Now I know there was some organizations as, , you know, , we've read in, you know, American baby and some other books that we'll talk about. Some of the organizations that work really making, having good experiments. , but you know, I, I'm just going to say that , my adoptive mother and father, I don't think they saw what they were doing as they were experimenting.
I think they were really trying their best to work at developing. The best understanding they could with the information they had at that time of whether what they were doing was quote, unquote right or wrong, whether it was good or bad, whether it was pure and from love or whether it was evil and from some self-centered need, they worked through a lot of that with the tools that.
And a lot of us are in denial. Even if the data is staring us in the face. And we do know that adoption, not just the word adoption, not just the institution of adoption, but the act of a child and mother [00:15:00] being separated. Does have some ramifications, it does have some echo effect and it's more than just a ripple in a pond, right? These are, these are genetic changes, really chemical alterations that can happen with , a lot of us, , and understanding those from the beginning and accepting them and having , more of a, , , willing to. To maybe not experiment in that way again, to really accept, there are some dangerous zones here.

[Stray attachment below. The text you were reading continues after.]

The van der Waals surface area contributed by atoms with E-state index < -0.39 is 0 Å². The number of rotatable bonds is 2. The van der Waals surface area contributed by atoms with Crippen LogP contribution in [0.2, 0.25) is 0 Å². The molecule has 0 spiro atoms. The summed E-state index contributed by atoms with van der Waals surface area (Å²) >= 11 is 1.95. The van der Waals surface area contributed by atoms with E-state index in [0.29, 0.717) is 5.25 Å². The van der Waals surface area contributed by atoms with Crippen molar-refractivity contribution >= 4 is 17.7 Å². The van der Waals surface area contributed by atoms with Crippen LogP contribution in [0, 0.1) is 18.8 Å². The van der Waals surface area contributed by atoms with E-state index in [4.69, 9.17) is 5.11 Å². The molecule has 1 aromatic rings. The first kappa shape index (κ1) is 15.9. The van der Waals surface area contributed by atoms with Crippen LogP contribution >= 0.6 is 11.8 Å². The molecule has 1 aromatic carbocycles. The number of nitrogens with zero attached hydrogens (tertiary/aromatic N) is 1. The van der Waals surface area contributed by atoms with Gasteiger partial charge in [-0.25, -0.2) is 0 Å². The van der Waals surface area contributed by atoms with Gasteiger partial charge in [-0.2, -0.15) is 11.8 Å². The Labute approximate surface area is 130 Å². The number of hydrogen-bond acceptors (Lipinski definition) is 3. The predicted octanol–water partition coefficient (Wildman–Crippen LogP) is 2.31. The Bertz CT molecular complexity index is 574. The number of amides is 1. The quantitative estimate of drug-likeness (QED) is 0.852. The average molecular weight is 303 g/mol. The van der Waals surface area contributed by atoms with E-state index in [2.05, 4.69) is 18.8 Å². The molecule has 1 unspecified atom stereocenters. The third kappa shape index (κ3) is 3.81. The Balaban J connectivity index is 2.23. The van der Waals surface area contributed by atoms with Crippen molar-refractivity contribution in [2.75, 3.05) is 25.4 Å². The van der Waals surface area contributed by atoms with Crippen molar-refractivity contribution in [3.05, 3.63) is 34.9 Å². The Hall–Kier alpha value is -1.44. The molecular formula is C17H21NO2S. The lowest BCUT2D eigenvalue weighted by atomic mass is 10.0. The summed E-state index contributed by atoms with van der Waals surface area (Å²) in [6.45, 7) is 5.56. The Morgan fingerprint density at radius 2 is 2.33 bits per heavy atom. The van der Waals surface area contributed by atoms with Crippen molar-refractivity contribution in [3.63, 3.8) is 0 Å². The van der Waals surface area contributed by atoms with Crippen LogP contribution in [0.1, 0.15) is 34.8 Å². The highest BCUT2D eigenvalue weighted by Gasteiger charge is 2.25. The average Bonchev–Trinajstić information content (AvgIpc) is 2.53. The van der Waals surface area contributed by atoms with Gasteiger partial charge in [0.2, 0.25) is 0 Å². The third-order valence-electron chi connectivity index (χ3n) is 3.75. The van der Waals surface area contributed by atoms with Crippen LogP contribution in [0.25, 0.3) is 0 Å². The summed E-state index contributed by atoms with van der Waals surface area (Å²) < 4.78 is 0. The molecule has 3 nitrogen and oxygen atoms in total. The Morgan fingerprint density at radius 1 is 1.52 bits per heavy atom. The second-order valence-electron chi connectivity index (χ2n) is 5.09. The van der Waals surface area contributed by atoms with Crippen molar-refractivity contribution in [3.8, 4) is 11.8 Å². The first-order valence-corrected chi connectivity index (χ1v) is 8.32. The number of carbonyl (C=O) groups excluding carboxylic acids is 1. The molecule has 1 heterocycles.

There are some things that we can do that are going to affect people in a negative way. And we have to be very careful about what we do. There are people that won't read my book because they're friends of mine and there are people that know me, but one of them isn't adoptive mother who I really respect a lot and she's not ready to read this kind of information.
Another is , a gay couple who, , wanted to adopt and struggled with adopting. And they, haven't been able to pull it off yet. They haven't been able to make it happen yet. And so I think that there's two things. We do experiment. We do try things and some things [00:16:00] become more clear to us over time, but the other thing is, are people willing to actually listen to us?
Like, we're, it's wonderful. We're doing this podcast. Who's listening. Are the people that really could use this information and maybe open their minds to it a little bit. Are they the ones that are listening and how great would that be? I'm not saying how do we get to them? How do we infiltrate?